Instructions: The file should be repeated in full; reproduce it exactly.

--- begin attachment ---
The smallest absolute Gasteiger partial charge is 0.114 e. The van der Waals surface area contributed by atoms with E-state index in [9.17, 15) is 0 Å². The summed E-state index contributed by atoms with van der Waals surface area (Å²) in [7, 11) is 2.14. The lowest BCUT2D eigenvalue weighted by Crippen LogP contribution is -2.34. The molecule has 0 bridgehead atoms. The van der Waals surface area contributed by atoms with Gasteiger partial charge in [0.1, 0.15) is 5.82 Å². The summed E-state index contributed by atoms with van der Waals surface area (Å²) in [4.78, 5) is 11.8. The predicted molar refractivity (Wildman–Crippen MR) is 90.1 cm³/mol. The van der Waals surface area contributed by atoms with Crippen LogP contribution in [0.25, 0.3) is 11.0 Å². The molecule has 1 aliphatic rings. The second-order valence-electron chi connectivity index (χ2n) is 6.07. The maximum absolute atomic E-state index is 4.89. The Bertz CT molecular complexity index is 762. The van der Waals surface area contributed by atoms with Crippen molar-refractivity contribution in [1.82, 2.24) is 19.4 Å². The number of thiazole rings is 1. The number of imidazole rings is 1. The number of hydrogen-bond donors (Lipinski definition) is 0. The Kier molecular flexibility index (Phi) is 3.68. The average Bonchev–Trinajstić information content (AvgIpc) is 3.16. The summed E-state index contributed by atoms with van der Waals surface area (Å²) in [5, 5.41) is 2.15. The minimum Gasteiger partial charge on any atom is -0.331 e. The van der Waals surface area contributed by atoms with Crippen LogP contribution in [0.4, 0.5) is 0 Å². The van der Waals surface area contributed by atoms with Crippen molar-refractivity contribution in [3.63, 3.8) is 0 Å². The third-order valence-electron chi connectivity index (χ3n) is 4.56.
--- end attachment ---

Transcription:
The smallest absolute Gasteiger partial charge is 0.114 e. The van der Waals surface area contributed by atoms with E-state index in [9.17, 15) is 0 Å². The summed E-state index contributed by atoms with van der Waals surface area (Å²) in [7, 11) is 2.14. The lowest BCUT2D eigenvalue weighted by Crippen LogP contribution is -2.34. The molecule has 0 bridgehead atoms. The van der Waals surface area contributed by atoms with Gasteiger partial charge in [0.1, 0.15) is 5.82 Å². The summed E-state index contributed by atoms with van der Waals surface area (Å²) in [4.78, 5) is 11.8. The predicted molar refractivity (Wildman–Crippen MR) is 90.1 cm³/mol. The van der Waals surface area contributed by atoms with Crippen LogP contribution in [0.25, 0.3) is 11.0 Å². The molecule has 1 aliphatic rings. The second-order valence-electron chi connectivity index (χ2n) is 6.07. The maximum absolute atomic E-state index is 4.89. The Bertz CT molecular complexity index is 762. The van der Waals surface area contributed by atoms with Crippen molar-refractivity contribution in [1.82, 2.24) is 19.4 Å². The number of thiazole rings is 1. The number of imidazole rings is 1. The number of hydrogen-bond donors (Lipinski definition) is 0. The Kier molecular flexibility index (Phi) is 3.68. The average Bonchev–Trinajstić information content (AvgIpc) is 3.16. The summed E-state index contributed by atoms with van der Waals surface area (Å²) in [5, 5.41) is 2.15. The minimum Gasteiger partial charge on any atom is -0.331 e. The van der Waals surface area contributed by atoms with Crippen LogP contribution in [0.4, 0.5) is 0 Å². The van der Waals surface area contributed by atoms with Crippen molar-refractivity contribution in [3.63, 3.8) is 0 Å². The third-order valence-electron chi connectivity index (χ3n) is 4.56.